Greetings from the Cowan Community Center!

The shared stand.

This past weekend in Whitesburg, a local media organization, Appalshop, hosted a festival called Seedtime which is devoted to celebrating Appalachian people and traditions.  Part of the festival included an array of booths on the main drag, and the festival organizers asked two GrowAppalachia sites, the Pine Mountain Settlement School and the Cowan Community Center to set up shop and talk to people about GrowAppalachia and the projects that they’ve undertaken.

Items given away by the Cowan Community Center.
The Pine Mountain Settlement School reps and their information/seeds.
Seeds and books the Cowan Center brought to engage children visiting the stand.

In preparation for Seedtime, the Cowan Community Center gathered garden goodies together for a free raffle.  One of the gardeners is a phenomenal canner and preserver, and she jumped to donate sauerkraut, pickles, salsa, jams, and jellies for the raffle.  In addition to canned goods, we gave away organic fertilizer (much milder than any fertilizer that you can buy around Whitesburg: Harmony and Azomite fertilizers) and some bug repellant (also much less noxious than the normal type used in gardens in the area: Spinosad Lawn and Garden Concentrate).  Another vendor at the festival had been eyeing the organic fertilizer all weekend and when the time came to draw for it he was there, fingers crossed, as if we were drawing for a four-wheeler.  His aunt ended up winning the fertilizer, and offered to share it between their two gardens so both walked away, quite excited with their win.  The woman who won the bug spray ended up being a master gardener, a woman who took classes in gardening and whose garden was consistently checked up on by her teachers.  She said she’d been searching for this sort of bug spray, that it was exactly the sort she needed in her garden.  A lot of connections were made that weekend with similar individuals who did have a background in gardening and will be valuable tools in upcoming iterations of GrowAppalachia.  Quite a few non-local individuals stopped by the stand, and were curious about how GrowAppalachia started/where the money came from.  All of them were excited to hear about John Paul DeJoria’s ideas and benevolence and the support that Berea has been providing to all of the sites.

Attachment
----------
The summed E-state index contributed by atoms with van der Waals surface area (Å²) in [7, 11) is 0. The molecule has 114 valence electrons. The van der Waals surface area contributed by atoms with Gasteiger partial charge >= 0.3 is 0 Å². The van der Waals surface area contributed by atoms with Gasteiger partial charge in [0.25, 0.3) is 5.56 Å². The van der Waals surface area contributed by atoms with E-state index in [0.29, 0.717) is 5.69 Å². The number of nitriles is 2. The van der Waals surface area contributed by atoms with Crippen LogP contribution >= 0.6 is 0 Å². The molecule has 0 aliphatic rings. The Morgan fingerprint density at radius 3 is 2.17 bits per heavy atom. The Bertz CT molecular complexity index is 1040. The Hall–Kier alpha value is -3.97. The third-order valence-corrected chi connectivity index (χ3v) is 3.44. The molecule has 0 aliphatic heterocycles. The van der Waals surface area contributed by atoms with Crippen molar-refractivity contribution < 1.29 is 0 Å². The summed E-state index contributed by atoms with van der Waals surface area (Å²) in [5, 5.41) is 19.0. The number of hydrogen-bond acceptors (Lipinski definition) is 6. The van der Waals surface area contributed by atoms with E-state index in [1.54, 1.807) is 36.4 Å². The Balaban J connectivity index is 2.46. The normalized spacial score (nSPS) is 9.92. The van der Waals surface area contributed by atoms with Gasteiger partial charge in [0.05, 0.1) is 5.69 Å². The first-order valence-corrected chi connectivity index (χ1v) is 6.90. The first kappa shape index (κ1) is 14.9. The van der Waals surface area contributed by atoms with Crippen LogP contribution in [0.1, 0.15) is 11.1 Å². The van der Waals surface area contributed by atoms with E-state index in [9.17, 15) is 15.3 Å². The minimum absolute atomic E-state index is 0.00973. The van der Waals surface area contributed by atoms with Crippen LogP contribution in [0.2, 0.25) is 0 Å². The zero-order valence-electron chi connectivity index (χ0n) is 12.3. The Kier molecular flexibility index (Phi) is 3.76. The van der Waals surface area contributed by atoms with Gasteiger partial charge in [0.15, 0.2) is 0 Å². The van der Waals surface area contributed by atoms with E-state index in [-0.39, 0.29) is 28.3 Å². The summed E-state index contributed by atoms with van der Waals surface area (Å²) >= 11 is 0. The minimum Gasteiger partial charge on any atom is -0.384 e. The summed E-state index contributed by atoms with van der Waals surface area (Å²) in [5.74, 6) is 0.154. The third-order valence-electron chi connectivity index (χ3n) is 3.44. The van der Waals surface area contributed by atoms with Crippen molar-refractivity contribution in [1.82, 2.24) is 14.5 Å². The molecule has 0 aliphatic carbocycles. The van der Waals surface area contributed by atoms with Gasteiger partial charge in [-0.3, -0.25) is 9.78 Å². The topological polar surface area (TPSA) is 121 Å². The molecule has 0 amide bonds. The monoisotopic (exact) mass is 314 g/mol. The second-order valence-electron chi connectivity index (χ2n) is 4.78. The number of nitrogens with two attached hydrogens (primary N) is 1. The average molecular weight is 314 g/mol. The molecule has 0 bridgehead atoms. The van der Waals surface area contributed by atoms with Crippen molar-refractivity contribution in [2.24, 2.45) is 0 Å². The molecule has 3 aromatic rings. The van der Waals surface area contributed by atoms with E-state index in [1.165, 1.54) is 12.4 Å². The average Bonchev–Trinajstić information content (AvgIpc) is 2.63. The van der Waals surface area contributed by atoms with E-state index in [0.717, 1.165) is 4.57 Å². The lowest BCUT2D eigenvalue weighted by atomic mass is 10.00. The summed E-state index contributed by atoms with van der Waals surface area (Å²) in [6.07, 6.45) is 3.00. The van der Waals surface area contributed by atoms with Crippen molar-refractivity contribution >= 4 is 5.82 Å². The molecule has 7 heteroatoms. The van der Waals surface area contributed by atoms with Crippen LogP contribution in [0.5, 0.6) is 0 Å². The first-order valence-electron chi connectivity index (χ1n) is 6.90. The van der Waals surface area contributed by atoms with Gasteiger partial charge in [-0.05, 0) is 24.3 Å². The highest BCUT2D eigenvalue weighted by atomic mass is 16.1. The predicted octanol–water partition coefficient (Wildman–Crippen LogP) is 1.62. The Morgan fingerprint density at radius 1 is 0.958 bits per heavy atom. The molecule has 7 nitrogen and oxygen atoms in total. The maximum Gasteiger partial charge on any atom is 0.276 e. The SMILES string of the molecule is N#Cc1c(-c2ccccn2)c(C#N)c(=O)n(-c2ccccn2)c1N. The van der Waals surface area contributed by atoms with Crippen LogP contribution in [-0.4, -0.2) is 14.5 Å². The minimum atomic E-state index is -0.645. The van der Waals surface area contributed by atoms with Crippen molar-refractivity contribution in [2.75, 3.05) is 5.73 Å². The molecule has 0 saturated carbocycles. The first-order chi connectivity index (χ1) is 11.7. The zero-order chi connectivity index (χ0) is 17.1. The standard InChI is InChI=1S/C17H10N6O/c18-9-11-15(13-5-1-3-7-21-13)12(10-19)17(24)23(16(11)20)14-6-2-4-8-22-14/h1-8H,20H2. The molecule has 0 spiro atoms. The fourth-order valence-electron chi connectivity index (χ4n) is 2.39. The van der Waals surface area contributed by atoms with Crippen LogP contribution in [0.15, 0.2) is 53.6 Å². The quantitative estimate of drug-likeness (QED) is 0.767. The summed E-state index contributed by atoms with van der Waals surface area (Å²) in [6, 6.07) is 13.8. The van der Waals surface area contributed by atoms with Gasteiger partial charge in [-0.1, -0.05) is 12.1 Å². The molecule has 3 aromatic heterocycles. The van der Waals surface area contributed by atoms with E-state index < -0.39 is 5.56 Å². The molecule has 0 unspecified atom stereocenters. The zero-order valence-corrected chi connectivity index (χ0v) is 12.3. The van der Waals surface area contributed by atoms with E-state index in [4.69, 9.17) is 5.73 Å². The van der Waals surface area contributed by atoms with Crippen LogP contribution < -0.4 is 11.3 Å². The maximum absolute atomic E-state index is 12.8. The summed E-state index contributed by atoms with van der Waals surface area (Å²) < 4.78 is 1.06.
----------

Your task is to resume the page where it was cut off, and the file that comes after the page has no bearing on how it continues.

A festival attendee checking out Pine Mountain Settlement School’s corn grinder.

Mitch Whittaker, a representative from the UK extension office of Letcher County (a partner of the Cowan Community Center) attracting crowds to the GrowAppalachia area as he shows off birds the center has rehabilitated.

A great variety of individuals visited the stand: those who said they loved to garden but had no way of tilling, no idea how to make their cucumbers grow right, all the way to those who had gardened their whole life and wanted to share their favorite way to grow peas.  Some people visited the stand who had their own community garden projects underway (like an organic gardening initiative just begun in Letcher County) and were looking to engage and collaborate with the GrowAppalachia project.  Others still came visiting to try and collaborate with community gardeners on documentary work; one man from southern Virginia was interested in working with Letcher County to preserve Appalachian gardening tradition and create a collective understanding of the food process, from garden to table.  It was a wonderful experience, to chat gardening with the people of Letcher and surrounding counties for two days, learning and sharing with everybody.